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Museum Genomes Explain the Plight of the Grauer’s Gorilla

When a population rapidly plummets, the chance sampling of genetic drift and inevitable inbreeding can accelerate the pace of extinction. A new report in Current Biology reveals the genetic evidence behind the dire situation for Grauer’s gorilla.

Ancestral gorillas split into eastern and western species about 150,000 years ago. The western animals then split to yield the western lowland gorilla and the cross river gorilla subspecies. The eastern contingent diverged to give rise to the mountain gorilla and Grauer’s gorilla (aka eastern lowland) subspecies. This last primate lives in the Democratic Republic of Congo and is critically endangered.

From 5 to 10 million years ago, eastern gorillas were doing just fine. Then about 100,000 years ago, their populations began to decline. About 10,000 years ago they split into the mountain and Grauer’s subspecies. Then from 5,000 to 10,000 years ago, the Grauer’s population took off, expanding so quickly that some dangerous mutations occurred and accrued. Mountain gorilla populations remained fairly small, the numbers not allowing many mutations to accumulate.

Then about twenty years ago, the Grauer’s group hit a population bottleneck, and the numbers crashed down to about 4,000 animals, thanks to habitat destruction and poaching.

Meanwhile, the populations of mountain gorillas, the superstars of the documentaries, have plugged along with small populations for a long time. Sometimes things got dicey. The largest population hovered just below 1,000 animals beginning in the 1950s, getting down to about 250 until conservation efforts let to an increase in population size to 450 or so animals in 2013. In the long run, the new study shows, the different growth patterns make a difference in population genetic diversity and in predicting the future.

A Grauer gorilla. (Damien Caillaud, Dian Fossey Gorilla Fund Intl)

Sampling from Museums

In the new work, Tom van der Valk, a PhD student in the lab of Katerina Guschanski at Uppsala University in Sweden and their colleagues there and in Spain, sequenced the genomes of gorillas from 59 museum specimens. They selected 7 Grauer’s and 4 mountain gorillas with the best coverage (number of times the genome is sequenced to minimize gaps). The samples had been collected between 1910 and 1962, encompassing 4 or 5 generations. The team also sequenced the genomes of modern gorillas: 8 Grauer’s, 7 mountain, and 17 western lowland.

They then compared the old to the new to reveal the hallmarks of crashing genetic diversity. “We found that the genetic diversity in Grauer’s gorilla has declined significantly in just a few generations,” says van der Valk.

Genetic uniformity of the Grauer’s gorilla showed up in 3 ways:

1. Heterozygosity: Modern Gauer’s gorillas were genetically similar even if they came from the edges of their turf. (A 20% decrease in the number of genome sites that are different on the two chromosomes of a pair.) The older, museum Gauer’s genomes, in contrast, had considerably more genetic diversity.

2. Runs of homozygosity: The museum Gauer’s gorillas have fewer and smaller regions where the DNA sequence is the same on both chromosomes of a pair, compared to their contemporary relatives. An “ROH” is a telltale sign of inbreeding, and the modern contingent showed an increase in 24 percent of the affected part of the genome. That is, modern Gauer’s gorilla genomes harbor the marks of inbreeding. The genomes of mountain gorillas, used as controls, do not.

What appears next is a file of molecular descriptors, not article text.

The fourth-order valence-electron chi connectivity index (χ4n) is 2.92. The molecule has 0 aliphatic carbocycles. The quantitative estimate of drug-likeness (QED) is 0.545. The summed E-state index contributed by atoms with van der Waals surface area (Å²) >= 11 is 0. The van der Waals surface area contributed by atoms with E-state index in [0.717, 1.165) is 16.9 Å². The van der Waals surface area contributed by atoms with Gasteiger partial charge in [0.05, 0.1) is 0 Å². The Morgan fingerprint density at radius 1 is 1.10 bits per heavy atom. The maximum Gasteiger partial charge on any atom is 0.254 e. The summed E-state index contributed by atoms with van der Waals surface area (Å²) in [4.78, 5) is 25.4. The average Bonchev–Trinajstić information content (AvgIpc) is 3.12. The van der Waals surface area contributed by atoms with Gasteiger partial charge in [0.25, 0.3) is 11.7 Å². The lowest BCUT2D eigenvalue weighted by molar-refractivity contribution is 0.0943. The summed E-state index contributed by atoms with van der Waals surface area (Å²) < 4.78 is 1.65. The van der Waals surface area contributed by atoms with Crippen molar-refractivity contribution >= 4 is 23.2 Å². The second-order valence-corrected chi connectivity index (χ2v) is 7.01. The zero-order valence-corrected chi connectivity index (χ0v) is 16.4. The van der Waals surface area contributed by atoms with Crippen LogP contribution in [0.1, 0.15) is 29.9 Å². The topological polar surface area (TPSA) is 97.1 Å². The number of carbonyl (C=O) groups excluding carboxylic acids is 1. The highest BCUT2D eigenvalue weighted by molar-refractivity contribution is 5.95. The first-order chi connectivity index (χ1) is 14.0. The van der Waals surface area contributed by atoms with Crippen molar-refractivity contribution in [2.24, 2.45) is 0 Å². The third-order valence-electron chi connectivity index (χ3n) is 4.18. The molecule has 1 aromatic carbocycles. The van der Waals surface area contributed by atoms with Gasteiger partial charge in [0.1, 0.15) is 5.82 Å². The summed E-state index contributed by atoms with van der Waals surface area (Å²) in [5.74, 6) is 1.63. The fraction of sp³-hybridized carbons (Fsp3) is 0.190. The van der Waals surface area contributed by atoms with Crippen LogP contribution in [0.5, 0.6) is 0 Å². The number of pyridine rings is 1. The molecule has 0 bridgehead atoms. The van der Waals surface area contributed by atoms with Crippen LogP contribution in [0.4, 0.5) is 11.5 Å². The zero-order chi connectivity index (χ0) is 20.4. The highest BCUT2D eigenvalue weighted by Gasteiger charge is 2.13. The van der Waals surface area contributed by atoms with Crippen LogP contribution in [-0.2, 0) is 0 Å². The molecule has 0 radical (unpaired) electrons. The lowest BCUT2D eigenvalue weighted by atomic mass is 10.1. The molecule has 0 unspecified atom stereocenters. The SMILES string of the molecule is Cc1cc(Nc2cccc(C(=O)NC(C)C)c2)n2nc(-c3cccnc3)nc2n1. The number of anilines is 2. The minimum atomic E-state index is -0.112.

3. Genetic glitches. The genomes of modern Gauer’s gorillas were littered with mutations. Compared to their ancestors from just a century ago, the newer genomes had lots of missense mutations (replacing one encoded amino acid with another) as well as “loss-of-function” mutations that delete or obliterate a gene and its encoded protein. The technical term for a genome going rogue like this is “genetic load” – and the modern apes have it worse than their predecessors. Furthermore, the new mutations in Gauer’s gorillas affect immunity and methylation of genes, setting the stage for eventual lapse in protection against pathogens. The subspecies is weakening.

(Katerina Guschanski)

The genomes of the modern mountain gorillas, however, showed no such changes. The researchers think that’s because their declining numbers happened gradually. A sudden plunge in genetic diversity introduces genetic drift, which is a sampling error that can amplify the effects of mutant genes.

An interesting aside is that both modern Grauer’s gorillas and mountain gorillas have an increase in syndactyly – fused digits. Apparently the trait doesn’t impair their ability to find food or each other.

Sequencing the genomes of bits of tissue nondestructively removed from museum specimens can provide compelling views of the past. Concludes Dr. Guschanski, “Our study highlights that historical museum specimens constitute a unique resource for monitoring recent changes in the genetic status of endangered species.”

The message: endangerment and extinction are often blamed on sweeping effects like poaching, geographic upheaval, and climate change. But the small genetic changes, the chance sampling and inbreeding illustrating evolution at work, are what eventually doom a species.







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